Thursday, February 19, 2009

Review: Seven Days in the Art World

Just read Sarah Thornton's Seven Days in the Art World, which is a look at the art world from seven different perspectives. The Barnes and Noble review provides a pretty good synopsis:

Each of the book's seven chapters follows the author over a single day spent in one of the art world's constituent provinces: a Christie's auction; a CalArts group crit; Art Basel; the Tate Museum's presentation of the Turner Prize; the offices of ArtForum; a studio visit with artist rex Takashi Murakami; and the Venice Biennale.

The author calls the work an ethnography and says that she worked as a participant observer in a few of the places mentioned; she does not highlight her methodology in the text (in detail), however, and I would have been interested in hearing more about it. In structuring her book in terms of seven days, she somewhat limits what she can say about each venue as she has, really, only one day to trace out for the reader. Of course, she's picked important days, so it does make sense, but I would have appreciated a slightly thicker description here and there. That would have made the book more formal or scholarly, though, so I see why she chose not to go that way.

It's neat to see the art world from varying perspectives. I don't know much about contemporary art, so I enjoyed learning about the artists she mentioned. I did learn that I never ever want to go to art school: an unstructured daylong critique session (like the the one she attended at CalArts) would probably be my idea of hell.

Saturday, February 14, 2009

Happy Birthday to Me!

I'm 40! Here are a few photos from our long weekend at Mahoney State Park.

Thursday, February 12, 2009

Field of Blood by Denise Mina

I can't seem to stop with the Denise Mina (thanks Td and Beth for recommending her!). This was another ebook I got from eReader and read on my Treo. Jamie just finished reading Garnethill on his Treo—he went so far as to say that he prefers it to "real" books!

I came a little late to both Denise Mina and Val McDermid, but started reading them both around the same time and soon noticed a lot of similarities. So, I googled "denise mina and val mcdermid" and—what do ya know—hit the motherload: Denise Mina interviewing Val McDermid (from Feb. 2002—told you I was behind).

A couple of my favorite bits from the interview (but you should really go read the whole thing yourself):
She has a new book out, "The Last Temptation," a tense and disgusting thriller about a serial killer who targets psychologists. The book touches on the heroin trade, the Abanian Mafia, people trafficking and the future of pan-European policing. I had a nightmare the night I finished it and tell Val about it.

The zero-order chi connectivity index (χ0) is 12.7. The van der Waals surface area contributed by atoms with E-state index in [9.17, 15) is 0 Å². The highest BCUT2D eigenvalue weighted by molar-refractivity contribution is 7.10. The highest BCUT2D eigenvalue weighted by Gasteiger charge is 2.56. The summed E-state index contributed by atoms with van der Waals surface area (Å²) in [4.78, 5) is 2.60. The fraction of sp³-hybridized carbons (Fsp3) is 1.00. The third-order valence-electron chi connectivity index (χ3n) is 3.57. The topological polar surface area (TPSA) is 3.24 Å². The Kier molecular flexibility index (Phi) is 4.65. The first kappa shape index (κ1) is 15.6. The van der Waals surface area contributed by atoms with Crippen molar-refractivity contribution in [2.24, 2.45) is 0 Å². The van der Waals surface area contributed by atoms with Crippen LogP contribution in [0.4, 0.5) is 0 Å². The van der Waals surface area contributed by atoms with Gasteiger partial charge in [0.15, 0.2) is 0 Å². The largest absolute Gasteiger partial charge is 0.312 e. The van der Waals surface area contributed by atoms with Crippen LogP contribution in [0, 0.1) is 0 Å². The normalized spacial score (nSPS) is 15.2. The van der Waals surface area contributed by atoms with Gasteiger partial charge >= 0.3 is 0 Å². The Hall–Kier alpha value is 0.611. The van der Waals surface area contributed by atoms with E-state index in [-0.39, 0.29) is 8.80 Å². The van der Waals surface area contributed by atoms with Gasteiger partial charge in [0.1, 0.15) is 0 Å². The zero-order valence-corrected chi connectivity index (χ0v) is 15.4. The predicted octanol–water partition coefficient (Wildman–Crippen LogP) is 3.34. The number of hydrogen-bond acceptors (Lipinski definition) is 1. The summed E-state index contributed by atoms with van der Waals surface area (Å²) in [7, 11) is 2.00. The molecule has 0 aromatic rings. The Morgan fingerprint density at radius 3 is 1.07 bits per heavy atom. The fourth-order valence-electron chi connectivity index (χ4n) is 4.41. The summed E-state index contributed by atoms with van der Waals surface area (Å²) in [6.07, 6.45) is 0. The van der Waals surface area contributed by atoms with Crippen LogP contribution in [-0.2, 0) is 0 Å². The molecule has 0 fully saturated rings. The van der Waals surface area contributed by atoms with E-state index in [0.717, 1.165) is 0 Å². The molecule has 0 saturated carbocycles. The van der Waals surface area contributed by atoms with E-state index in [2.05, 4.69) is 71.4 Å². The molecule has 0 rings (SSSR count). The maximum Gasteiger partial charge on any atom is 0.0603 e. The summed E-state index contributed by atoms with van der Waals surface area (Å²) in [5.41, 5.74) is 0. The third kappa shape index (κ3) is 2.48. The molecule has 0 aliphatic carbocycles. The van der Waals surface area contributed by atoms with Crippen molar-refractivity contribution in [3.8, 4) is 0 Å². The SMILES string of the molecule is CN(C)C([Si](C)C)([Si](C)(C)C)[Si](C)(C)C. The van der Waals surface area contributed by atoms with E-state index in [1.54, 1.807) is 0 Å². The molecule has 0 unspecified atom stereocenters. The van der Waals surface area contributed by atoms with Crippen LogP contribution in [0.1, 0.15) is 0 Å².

Mina calls it "tense and disgusting"? Ooooh, I can't wait!
Perceptions of crime fiction have fundamentally changed in the past twenty years, largely because of the work of writers like McDermid and Rankin. The new wave of British writing came as a result of the influence of American urban noir. From the cosy, Christie-esque puzzle thrillers set in country houses British, and particularly Scottish, crime fiction has moved the genre into new disturbing areas. The early lesbian and feminist works of writers like Wilson, Paretsky and Mary Wings have made the form uniquely attractive to writers who feel themselves alienated from mainstream writing. McDermid says that straight literature, "Became so self-reverential in the eighties and nineties that it all but disappeared up its own arse. The success of crime fiction shows that there is a place for narrative. Readers want to read it and writers want to write it."
I've already started another Denise Mina (Slip of the Knife) and now I can't wait to get more Val McDermid.

Tuesday, February 10, 2009

Review: If Looks Could Kill

1. I haven't finished a book since December. Books I have started and failed to finish reading, through no fault of the books themselves, include: Sarah Thornton, Seven Days in the Art World; Drew Gilpin Faust, This Republic of Suffering: Death and the American Civil War; Agatha Christie, Appointment with Death; Stephenie Meyer, Twilight; and others. Books I had already started reading and failed to complete even as I began an entirely new round of starting to read new books that I have not yet completed include Robert Bolano's 2666 (still working on it) and Robin Hobb's Royal Assassin (OMG I won't give up!).